UK labels Russia’s Wagner Group terrorist organisation
Britain is set to outlaw the Russian private military company, the Wagner Group, by officially designating it as a terrorist organisation.
Defence Secretary Grant Shapps confirmed this on Wednesday in an interview with Sky News.
He said, “Given the activities they’re involved with, it’s important that, as far as the UK is concerned, it will be illegal to be part of them”.
His announcement followed reports in the British media that Home Secretary Suella Braverman was preparing to classify the Wagner Group as a “proscribed” organisation under anti-terrorism laws, placing it alongside entities such as Islamic State and al-Qaeda.
The Home Secretary stated, “Wagner is a violent and destructive organisation that has acted as a military tool of Vladimir Putin’s Russia overseas,” as reported by the Daily Mail.
She added, “While Putin’s regime decides what to do with the monster it created, Wagner’s continuing destabilising activities only continue to serve the Kremlin’s political goals.”
Under the Terrorism Act of 2000, the Home Secretary possesses the authority to proscribe an organisation if there are reasonable grounds to believe it is involved in terrorism. A proscription order makes it a criminal offence to support the group.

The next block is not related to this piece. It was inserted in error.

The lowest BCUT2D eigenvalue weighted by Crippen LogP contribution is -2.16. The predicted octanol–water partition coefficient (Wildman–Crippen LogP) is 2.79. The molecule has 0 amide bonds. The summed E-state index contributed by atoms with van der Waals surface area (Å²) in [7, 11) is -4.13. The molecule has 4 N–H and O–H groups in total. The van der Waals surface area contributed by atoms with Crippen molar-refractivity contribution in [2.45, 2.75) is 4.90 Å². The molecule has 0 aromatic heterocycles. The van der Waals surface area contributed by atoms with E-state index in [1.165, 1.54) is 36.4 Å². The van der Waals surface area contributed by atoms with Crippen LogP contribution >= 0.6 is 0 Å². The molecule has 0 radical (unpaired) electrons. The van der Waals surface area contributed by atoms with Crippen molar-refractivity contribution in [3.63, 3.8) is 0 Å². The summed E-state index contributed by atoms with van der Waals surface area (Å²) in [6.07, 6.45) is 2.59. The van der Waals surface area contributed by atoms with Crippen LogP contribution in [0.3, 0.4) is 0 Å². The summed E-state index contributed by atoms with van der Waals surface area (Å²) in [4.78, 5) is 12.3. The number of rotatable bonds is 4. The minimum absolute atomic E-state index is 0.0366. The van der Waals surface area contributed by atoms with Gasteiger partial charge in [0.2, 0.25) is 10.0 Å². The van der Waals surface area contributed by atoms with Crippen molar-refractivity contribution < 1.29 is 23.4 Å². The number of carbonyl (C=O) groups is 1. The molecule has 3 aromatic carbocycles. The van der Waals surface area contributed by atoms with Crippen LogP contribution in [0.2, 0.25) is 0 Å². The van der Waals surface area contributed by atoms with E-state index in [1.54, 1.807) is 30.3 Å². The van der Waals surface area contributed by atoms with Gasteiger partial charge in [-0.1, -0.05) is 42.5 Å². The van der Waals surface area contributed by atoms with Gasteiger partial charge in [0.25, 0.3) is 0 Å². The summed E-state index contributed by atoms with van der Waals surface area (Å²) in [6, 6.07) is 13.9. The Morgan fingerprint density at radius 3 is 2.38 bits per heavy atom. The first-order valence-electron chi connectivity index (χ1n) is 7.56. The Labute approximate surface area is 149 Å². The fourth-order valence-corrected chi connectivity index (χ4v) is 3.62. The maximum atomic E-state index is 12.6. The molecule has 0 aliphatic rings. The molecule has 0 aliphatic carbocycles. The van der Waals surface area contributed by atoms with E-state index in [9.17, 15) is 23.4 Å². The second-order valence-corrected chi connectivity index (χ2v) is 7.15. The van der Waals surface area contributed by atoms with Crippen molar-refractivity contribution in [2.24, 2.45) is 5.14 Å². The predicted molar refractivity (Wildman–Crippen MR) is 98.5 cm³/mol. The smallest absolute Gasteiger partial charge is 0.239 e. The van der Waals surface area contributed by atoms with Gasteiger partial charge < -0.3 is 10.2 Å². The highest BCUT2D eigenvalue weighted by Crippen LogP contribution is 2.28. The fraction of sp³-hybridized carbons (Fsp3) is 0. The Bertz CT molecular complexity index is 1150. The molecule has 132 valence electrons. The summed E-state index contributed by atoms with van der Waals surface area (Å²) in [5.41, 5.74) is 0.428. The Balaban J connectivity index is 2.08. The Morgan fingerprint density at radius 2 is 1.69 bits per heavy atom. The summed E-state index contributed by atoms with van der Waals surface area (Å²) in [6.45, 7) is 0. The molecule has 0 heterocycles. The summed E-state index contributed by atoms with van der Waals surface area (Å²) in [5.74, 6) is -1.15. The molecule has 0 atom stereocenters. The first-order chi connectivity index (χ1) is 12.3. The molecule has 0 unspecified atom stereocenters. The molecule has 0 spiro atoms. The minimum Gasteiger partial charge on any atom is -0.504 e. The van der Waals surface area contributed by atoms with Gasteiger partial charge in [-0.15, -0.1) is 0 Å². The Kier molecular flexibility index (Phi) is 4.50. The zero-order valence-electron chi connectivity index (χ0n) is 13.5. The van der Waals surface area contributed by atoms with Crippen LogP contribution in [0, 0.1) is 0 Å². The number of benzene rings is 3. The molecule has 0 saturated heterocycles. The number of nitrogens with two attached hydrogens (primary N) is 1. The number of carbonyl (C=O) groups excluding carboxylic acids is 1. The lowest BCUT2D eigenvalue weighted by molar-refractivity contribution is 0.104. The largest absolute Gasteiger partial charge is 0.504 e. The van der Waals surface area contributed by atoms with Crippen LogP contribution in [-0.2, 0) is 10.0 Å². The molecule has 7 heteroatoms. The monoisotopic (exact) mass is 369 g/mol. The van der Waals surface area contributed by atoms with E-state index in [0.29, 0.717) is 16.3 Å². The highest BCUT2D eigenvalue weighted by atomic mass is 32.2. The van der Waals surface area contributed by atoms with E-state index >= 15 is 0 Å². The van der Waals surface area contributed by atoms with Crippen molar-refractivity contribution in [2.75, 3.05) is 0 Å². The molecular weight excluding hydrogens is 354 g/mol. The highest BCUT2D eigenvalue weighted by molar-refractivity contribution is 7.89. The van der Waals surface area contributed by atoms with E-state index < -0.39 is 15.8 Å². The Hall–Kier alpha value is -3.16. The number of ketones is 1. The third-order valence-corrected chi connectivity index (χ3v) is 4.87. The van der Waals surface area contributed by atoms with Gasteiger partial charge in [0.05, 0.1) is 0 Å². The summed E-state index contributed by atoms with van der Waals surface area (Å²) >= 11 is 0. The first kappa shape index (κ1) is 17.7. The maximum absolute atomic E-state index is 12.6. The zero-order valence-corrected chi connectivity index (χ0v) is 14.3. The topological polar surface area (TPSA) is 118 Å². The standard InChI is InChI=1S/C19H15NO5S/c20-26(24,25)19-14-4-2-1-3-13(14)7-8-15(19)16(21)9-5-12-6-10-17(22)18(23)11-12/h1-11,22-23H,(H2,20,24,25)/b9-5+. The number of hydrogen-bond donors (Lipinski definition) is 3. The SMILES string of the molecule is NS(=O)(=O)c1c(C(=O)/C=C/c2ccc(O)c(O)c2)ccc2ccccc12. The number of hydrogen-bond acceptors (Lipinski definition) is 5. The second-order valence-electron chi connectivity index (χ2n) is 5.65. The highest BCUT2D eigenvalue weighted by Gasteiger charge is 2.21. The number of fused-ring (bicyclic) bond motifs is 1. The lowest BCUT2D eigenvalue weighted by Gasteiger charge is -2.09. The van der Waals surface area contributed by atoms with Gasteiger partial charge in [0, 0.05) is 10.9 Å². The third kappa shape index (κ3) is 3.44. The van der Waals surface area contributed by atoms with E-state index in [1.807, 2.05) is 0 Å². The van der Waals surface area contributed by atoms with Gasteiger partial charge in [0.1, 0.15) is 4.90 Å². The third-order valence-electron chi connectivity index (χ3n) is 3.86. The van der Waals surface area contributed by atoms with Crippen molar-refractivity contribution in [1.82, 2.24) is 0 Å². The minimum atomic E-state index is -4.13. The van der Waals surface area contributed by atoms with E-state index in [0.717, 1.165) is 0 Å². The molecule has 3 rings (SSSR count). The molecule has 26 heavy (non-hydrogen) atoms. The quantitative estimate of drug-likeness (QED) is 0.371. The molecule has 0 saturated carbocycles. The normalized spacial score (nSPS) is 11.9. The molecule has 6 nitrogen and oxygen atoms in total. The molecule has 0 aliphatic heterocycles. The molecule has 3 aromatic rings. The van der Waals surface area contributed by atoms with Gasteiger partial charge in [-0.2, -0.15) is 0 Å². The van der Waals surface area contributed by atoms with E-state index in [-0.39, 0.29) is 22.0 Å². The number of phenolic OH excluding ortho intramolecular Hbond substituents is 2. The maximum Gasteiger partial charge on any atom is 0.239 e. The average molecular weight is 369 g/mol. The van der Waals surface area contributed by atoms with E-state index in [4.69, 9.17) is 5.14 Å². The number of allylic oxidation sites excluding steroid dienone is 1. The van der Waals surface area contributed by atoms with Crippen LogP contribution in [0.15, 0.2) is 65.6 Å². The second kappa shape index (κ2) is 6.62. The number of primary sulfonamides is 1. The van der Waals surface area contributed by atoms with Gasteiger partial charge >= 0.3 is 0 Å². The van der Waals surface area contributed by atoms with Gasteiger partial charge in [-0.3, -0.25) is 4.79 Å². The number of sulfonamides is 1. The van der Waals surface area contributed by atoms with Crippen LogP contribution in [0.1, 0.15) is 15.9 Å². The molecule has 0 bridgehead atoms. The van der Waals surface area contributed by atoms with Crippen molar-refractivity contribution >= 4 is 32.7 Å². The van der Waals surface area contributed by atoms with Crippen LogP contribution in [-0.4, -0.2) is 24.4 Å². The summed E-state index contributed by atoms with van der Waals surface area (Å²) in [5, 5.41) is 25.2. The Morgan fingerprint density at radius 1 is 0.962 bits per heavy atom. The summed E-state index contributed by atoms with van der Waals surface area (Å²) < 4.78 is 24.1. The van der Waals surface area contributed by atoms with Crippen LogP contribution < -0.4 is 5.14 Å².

“They are terrorists, plain and simple—and this proscription order makes that clear in UK law,” emphasised a BBC report, quoting Braverman.
Furthermore, she condemned the Wagner Group’s involvement in looting, torture, and heinous murders, asserting that their operations in Ukraine, the Middle East, and Africa posed a significant threat to global security.
“We are proscribing this terrorist organisation and continuing to aid Ukraine wherever we can in its fight against Russia,” Braverman concluded.
Draft legislation to ban the Wagner Group under the Terrorism Act will be presented in Parliament on Wednesday, according to reports.
Shapps outlined that the measures would prohibit individuals in the UK from actively participating in the group or displaying its insignia.
In July, the United Kingdom imposed sanctions on 13 individuals and businesses with alleged links to the Russian private military company, accusing them of crimes, including killings and torture, in Africa.
Those targeted are no longer permitted to engage with UK citizens, companies, or banks, and their UK assets have been frozen.
Among those sanctioned were Ivan Aleksandrovitch Maslov, the purported head of Wagner in Mali, Vitalii Viktorovitch Perfilev, the group’s chief in the Central African Republic (CAR) and Konstantin Aleksandrovitch Pikalov, the operations head in CAR.